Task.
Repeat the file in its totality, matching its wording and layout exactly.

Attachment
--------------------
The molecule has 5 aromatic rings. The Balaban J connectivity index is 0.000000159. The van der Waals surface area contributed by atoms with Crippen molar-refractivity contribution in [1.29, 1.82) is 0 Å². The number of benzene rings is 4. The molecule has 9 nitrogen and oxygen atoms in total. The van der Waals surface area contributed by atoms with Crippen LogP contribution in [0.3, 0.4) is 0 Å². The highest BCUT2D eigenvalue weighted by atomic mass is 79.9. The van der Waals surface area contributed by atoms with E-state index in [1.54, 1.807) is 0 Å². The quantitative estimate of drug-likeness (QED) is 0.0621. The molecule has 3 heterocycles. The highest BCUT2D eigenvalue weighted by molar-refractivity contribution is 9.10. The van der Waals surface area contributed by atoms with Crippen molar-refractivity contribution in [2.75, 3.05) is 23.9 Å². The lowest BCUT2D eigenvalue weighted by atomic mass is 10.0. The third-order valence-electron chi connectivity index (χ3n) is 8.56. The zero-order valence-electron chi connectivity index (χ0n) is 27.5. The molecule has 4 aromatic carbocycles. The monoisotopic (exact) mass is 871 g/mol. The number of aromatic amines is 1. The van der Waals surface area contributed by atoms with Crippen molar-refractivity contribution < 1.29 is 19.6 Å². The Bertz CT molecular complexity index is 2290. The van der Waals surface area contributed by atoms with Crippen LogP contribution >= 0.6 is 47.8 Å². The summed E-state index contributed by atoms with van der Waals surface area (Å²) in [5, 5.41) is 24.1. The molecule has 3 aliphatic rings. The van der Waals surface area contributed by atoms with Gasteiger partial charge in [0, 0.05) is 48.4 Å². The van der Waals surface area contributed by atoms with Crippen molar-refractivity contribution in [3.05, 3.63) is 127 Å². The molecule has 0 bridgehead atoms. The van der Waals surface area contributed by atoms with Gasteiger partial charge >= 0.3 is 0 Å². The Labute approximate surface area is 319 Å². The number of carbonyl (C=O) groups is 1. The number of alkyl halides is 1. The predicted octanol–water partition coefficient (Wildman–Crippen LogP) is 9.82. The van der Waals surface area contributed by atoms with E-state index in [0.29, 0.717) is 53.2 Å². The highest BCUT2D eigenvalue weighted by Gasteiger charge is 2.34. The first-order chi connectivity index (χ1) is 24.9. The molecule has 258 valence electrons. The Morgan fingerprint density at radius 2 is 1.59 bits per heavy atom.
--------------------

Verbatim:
The molecule has 5 aromatic rings. The Balaban J connectivity index is 0.000000159. The van der Waals surface area contributed by atoms with Crippen molar-refractivity contribution in [1.29, 1.82) is 0 Å². The number of benzene rings is 4. The molecule has 9 nitrogen and oxygen atoms in total. The van der Waals surface area contributed by atoms with Crippen LogP contribution in [0.3, 0.4) is 0 Å². The highest BCUT2D eigenvalue weighted by atomic mass is 79.9. The van der Waals surface area contributed by atoms with E-state index in [1.54, 1.807) is 0 Å². The quantitative estimate of drug-likeness (QED) is 0.0621. The molecule has 3 heterocycles. The highest BCUT2D eigenvalue weighted by molar-refractivity contribution is 9.10. The van der Waals surface area contributed by atoms with Crippen molar-refractivity contribution in [2.75, 3.05) is 23.9 Å². The lowest BCUT2D eigenvalue weighted by atomic mass is 10.0. The third-order valence-electron chi connectivity index (χ3n) is 8.56. The zero-order valence-electron chi connectivity index (χ0n) is 27.5. The molecule has 4 aromatic carbocycles. The monoisotopic (exact) mass is 871 g/mol. The number of aromatic amines is 1. The van der Waals surface area contributed by atoms with Crippen molar-refractivity contribution < 1.29 is 19.6 Å². The Bertz CT molecular complexity index is 2290. The van der Waals surface area contributed by atoms with Crippen LogP contribution >= 0.6 is 47.8 Å². The summed E-state index contributed by atoms with van der Waals surface area (Å²) in [5, 5.41) is 24.1. The molecule has 3 aliphatic rings. The van der Waals surface area contributed by atoms with Gasteiger partial charge in [0, 0.05) is 48.4 Å². The van der Waals surface area contributed by atoms with Crippen molar-refractivity contribution in [3.05, 3.63) is 127 Å². The molecule has 0 bridgehead atoms. The van der Waals surface area contributed by atoms with Gasteiger partial charge >= 0.3 is 0 Å². The Labute approximate surface area is 319 Å². The number of carbonyl (C=O) groups is 1. The number of alkyl halides is 1. The predicted octanol–water partition coefficient (Wildman–Crippen LogP) is 9.82. The van der Waals surface area contributed by atoms with E-state index in [0.29, 0.717) is 53.2 Å². The highest BCUT2D eigenvalue weighted by Gasteiger charge is 2.34. The first-order chi connectivity index (χ1) is 24.9. The molecule has 258 valence electrons. The Morgan fingerprint density at radius 2 is 1.59 bits per heavy atom.